Clashing Views on Controversial Issues in Mass Media and Society / Edition 4by Alison Alexander
Pub. Date: 11/01/1996
Publisher: McGraw-Hill Professional Publishing
This debate-style reader is designed to introduce students to controversies in mass media. The readings, which represent the arguments of leading scholars and media commentators, reflect a variety of viewpoints and have been selected for their liveliness and substance and because of their value in a debate framework. Taking Sides actively develops critical thinking skills by requiring students to analyze opposing viewpoints and reach considered judgements.
- McGraw-Hill Professional Publishing
- Publication date:
- Edition description:
- Older Edition
- Product dimensions:
- 6.30(w) x 9.45(h) x (d)
Table of ContentsPART 1. Mass Media's Role in Society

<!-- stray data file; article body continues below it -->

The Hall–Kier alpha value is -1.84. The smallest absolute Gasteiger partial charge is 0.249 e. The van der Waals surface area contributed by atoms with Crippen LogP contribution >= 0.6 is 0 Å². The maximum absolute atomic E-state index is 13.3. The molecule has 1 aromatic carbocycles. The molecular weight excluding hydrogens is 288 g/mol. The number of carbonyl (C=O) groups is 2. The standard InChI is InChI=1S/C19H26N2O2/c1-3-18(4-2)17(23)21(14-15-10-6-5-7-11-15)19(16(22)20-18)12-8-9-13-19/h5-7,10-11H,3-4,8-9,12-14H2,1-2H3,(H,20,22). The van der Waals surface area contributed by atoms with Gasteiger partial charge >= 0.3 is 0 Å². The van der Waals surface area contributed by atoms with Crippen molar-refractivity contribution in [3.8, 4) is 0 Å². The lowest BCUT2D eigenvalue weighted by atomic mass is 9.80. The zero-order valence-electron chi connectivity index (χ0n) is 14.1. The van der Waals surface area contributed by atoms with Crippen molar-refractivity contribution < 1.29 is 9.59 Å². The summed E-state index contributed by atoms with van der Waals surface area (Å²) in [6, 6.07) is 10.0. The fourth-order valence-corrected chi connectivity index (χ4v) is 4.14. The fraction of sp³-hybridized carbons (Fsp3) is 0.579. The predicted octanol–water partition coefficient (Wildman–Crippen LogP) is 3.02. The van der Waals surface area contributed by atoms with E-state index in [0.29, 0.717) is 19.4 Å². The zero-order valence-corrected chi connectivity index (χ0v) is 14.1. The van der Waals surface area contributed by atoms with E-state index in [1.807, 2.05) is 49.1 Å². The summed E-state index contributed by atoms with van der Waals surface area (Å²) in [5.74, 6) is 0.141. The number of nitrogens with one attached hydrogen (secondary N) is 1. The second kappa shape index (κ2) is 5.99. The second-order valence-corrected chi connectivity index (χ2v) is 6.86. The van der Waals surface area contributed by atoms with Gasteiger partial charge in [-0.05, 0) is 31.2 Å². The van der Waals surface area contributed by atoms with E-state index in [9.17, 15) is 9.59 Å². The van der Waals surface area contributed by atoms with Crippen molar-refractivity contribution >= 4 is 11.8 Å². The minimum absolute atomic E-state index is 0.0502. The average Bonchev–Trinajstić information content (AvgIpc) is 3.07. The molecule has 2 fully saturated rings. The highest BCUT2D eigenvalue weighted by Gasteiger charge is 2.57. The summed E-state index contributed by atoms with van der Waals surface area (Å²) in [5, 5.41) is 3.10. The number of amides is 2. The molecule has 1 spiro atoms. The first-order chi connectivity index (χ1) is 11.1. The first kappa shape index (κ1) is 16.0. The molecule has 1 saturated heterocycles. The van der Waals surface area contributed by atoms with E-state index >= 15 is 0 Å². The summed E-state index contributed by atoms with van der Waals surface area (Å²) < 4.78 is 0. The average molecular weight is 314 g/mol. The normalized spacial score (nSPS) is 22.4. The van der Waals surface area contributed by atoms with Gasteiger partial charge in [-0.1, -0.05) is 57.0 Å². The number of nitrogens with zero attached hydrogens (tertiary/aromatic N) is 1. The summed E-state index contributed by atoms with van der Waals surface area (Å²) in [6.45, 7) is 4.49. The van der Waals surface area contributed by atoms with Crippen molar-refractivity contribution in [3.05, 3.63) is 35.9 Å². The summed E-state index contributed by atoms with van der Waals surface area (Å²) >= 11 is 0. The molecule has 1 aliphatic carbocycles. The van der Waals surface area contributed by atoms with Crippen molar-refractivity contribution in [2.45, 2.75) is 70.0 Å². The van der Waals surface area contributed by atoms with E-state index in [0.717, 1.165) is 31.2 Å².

ISSUE 1. Are American Values Shaped by the Mass Media?
YES: Neil Postman, from Amusing Ourselves to Death
NO: Horace Newcomb and Paul M. Hirsch, from "Television as a Cultural Forum: Implications for Research," Quarterly Review of Film Studies
ISSUE 2. Is Television Harmful for Children?
YES: W. James Potter, from On Media Violence
NO: Jib Fowles, from The Case for Television Violence
ISSUE 3. Is Emphasis on Body Image in the Media Harmful to Females Only?
YES: Mary C. Martin and James W. Gentry, from "Stuck in the Model Trap: The Effects of Beautiful Models in Ads on Female Pre-Adolescents and Adolescents," Journal of Advertising
NO: Michelle Cottle, from "Turning Boys into Girls," The Washington Monthly
ISSUE 4. Are Newspapers Insensitive to Minorities?
YES: Ruth Shalit, from "Race in the Newsroom," The New Republic
NO: Leonard Downie, Jr. and Donald Graham, from "Race in the Newsroom: An Exchange," The New Republic
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